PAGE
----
Growing complaints force new inquiry into Palm Beach County psychic

South Florida Sun-Sentinel, Aug. 10, 2002
By Mitch Lipka
Consumer Writer

For more than a decade, the heartbroken, the ill and those desperate for answers to the unknown sought Linda Marks’ counsel.

The self-proclaimed psychic, astrologer and woman of faith became the center of their universe. And they gave her money. Lots of it.

“She got me at a very vulnerable time in my life,” said Anna Chandler of Boca Raton. “I would have done anything to have my boyfriend stay.”

Like dozens of others before and since, Chandler handed over money to Marks as a part of a “purification” ritual. Money — former clients said they were told — gave Marks power. They said they were counseled that if they told anyone, bad things would happen to them.

Until a lawsuit was filed in February against Marks, the Delray Beach Police Department and former Detective Jack Makler — who the suit asserted was protecting Marks — these former clients thought all had been lost.

The publicity that followed the lawsuit has swelled the list of angry former clients. It has swelled the complainants who have joined the lawsuit to more than a dozen and led to the disclosure of a seemingly unorthodox relationship between Marks, convicted of fraud, her husband James, also a convicted felon, and Makler.

Now, cases against Linda Marks that had gone dormant for years are again under investigation and Makler’s relationship with the Markses has come under heightened scrutiny. Makler’s old cases are being passed to the Palm Beach County State Attorney’s Office and an internal affairs investigation is being conducted.

“It’s just snowballing,” said Detective Robert Stevens, who is exploring whether Linda Marks has been running a “continuing scheme to defraud.”

While defending herself, Marks doesn’t completely dismiss the allegations of her disgruntled former clients.

“Half of it is lies, half of it is not lies,” she said. “I’m telling the truth to you.”

Marks denied she conned or duped anyone.

“I don’t force nobody. We become very good friends,” she said. “If they don’t want to believe in my prayers and the word of God, they can walk out the door.

“It’s not like I took the money from them all at one time. I knew them for a long time.”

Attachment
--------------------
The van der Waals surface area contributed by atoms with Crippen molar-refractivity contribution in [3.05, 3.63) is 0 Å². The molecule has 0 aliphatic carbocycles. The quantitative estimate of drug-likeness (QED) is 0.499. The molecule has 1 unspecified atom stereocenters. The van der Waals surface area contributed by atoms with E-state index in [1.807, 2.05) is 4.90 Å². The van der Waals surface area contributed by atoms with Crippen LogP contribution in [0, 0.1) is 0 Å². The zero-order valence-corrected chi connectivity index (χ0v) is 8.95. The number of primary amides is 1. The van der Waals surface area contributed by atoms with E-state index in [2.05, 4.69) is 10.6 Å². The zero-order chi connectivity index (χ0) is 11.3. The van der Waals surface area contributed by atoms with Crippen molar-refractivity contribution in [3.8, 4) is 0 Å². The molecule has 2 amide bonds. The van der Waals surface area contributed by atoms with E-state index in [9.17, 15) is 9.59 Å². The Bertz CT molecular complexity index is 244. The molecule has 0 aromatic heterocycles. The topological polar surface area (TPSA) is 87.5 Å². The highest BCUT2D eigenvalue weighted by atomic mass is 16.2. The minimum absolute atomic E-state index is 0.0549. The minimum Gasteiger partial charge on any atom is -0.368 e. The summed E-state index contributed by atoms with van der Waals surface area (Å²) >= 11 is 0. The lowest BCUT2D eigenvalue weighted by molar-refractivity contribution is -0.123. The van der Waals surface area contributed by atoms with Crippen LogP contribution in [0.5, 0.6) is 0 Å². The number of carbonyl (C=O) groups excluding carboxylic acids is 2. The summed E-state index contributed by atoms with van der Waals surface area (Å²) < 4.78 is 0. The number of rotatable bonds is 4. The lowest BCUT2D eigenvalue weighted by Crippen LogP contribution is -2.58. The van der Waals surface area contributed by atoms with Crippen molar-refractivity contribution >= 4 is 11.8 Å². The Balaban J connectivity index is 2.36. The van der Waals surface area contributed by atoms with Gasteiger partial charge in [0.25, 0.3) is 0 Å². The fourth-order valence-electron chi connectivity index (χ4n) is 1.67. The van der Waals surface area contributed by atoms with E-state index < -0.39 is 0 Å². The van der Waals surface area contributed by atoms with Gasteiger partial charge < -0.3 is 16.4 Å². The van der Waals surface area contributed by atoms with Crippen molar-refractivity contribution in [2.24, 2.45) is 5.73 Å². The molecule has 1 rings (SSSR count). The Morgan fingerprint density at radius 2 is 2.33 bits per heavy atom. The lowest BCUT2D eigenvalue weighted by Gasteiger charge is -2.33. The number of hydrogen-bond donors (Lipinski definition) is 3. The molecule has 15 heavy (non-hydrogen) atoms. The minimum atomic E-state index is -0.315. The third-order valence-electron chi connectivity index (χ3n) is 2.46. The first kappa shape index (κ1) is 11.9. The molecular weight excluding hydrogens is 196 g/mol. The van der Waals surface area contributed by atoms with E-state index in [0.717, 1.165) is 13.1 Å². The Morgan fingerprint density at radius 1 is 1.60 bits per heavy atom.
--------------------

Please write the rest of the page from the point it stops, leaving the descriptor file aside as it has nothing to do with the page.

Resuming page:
By the time Marks was picked up in Delray Beach in 1994 on a warrant out of New Mexico, she was already established at her home and shop at 904 SE Fifth Ave. in Delray Beach. The accusations in New Mexico were much the same then as they are now: clients complaining she duped them into giving her their money under the guise she would cleanse it of evil.

Several former clients in Florida who later became upset about Linda Marks took their complaints to the police. Some talked with Makler and assert he and other Delray officers steered them away from filing charges.

Chandler said she called Makler when Marks stopped paying her back. Several times he intervened and got Marks to continue paying, she said. Chandler recalled that when she asked Makler to put Marks out of business, his response was that if he did that she wouldn’t get back her money.

“How was she able to stay open and still do this to other people? I just don’t get it,” Chandler said.

Marks acknowledged that she paid back money given to her by many clients after they complained. Many had written agreements with her.

Makler said he has pursued getting money back for numerous victims in cases of all sorts and is proud of his track record.

“Our first responsibility is to the victim…90 percent of the time, the people who are the victims, they’d rather go for the restitution [rather than an arrest],” he said.

Delray Chief Schroeder said his detectives were simply following unwritten guidelines from the State Attorney’s Office that when a victim in such cases would be offered repayment, the case would no longer be regarded as criminal.

Mike Edmondson, spokesman for State Attorney Barry Krischer, said he’s not aware of such a guideline and noted that no police agency has made a formal presentation of any allegations to his office of Marks defrauding her clients.

“When there’s an unwritten rule and it comes to question, it’s very easy to say the rule never existed,” Schroeder said.

As early as 1996, suspicions had been raised about the relationship between the Markses and Makler.

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